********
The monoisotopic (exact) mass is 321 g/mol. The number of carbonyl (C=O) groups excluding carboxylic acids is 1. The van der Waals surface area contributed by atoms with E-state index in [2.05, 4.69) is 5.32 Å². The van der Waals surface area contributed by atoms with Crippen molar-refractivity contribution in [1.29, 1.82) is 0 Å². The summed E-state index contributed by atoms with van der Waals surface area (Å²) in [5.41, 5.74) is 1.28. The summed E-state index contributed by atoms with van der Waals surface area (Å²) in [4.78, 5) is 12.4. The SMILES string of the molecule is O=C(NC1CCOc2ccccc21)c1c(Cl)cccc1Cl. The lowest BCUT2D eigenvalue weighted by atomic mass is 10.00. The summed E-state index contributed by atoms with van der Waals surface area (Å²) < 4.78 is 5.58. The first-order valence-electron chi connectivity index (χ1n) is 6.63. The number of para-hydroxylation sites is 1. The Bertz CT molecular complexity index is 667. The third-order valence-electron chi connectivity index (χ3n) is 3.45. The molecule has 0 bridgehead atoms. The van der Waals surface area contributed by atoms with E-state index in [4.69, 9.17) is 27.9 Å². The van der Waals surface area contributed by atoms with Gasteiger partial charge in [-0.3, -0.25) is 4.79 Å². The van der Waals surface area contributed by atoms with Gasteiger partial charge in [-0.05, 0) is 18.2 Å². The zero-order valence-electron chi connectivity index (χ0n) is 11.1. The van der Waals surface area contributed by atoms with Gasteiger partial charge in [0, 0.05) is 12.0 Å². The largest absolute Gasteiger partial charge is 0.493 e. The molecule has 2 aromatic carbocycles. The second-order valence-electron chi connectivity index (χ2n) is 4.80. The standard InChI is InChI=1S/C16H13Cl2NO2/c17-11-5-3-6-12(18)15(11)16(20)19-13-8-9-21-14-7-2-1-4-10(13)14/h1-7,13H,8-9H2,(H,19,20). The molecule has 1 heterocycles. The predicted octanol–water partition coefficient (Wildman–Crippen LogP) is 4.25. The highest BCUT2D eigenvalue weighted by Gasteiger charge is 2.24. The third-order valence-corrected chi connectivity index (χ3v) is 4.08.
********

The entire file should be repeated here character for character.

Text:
The monoisotopic (exact) mass is 321 g/mol. The number of carbonyl (C=O) groups excluding carboxylic acids is 1. The van der Waals surface area contributed by atoms with E-state index in [2.05, 4.69) is 5.32 Å². The van der Waals surface area contributed by atoms with Crippen molar-refractivity contribution in [1.29, 1.82) is 0 Å². The summed E-state index contributed by atoms with van der Waals surface area (Å²) in [5.41, 5.74) is 1.28. The summed E-state index contributed by atoms with van der Waals surface area (Å²) in [4.78, 5) is 12.4. The SMILES string of the molecule is O=C(NC1CCOc2ccccc21)c1c(Cl)cccc1Cl. The lowest BCUT2D eigenvalue weighted by atomic mass is 10.00. The summed E-state index contributed by atoms with van der Waals surface area (Å²) < 4.78 is 5.58. The first-order valence-electron chi connectivity index (χ1n) is 6.63. The number of para-hydroxylation sites is 1. The Bertz CT molecular complexity index is 667. The third-order valence-electron chi connectivity index (χ3n) is 3.45. The molecule has 0 bridgehead atoms. The van der Waals surface area contributed by atoms with E-state index in [4.69, 9.17) is 27.9 Å². The van der Waals surface area contributed by atoms with Gasteiger partial charge in [-0.3, -0.25) is 4.79 Å². The van der Waals surface area contributed by atoms with Gasteiger partial charge in [-0.05, 0) is 18.2 Å². The zero-order valence-electron chi connectivity index (χ0n) is 11.1. The van der Waals surface area contributed by atoms with Gasteiger partial charge in [0, 0.05) is 12.0 Å². The largest absolute Gasteiger partial charge is 0.493 e. The molecule has 2 aromatic carbocycles. The second-order valence-electron chi connectivity index (χ2n) is 4.80. The standard InChI is InChI=1S/C16H13Cl2NO2/c17-11-5-3-6-12(18)15(11)16(20)19-13-8-9-21-14-7-2-1-4-10(13)14/h1-7,13H,8-9H2,(H,19,20). The molecule has 1 heterocycles. The predicted octanol–water partition coefficient (Wildman–Crippen LogP) is 4.25. The highest BCUT2D eigenvalue weighted by Gasteiger charge is 2.24. The third-order valence-corrected chi connectivity index (χ3v) is 4.08.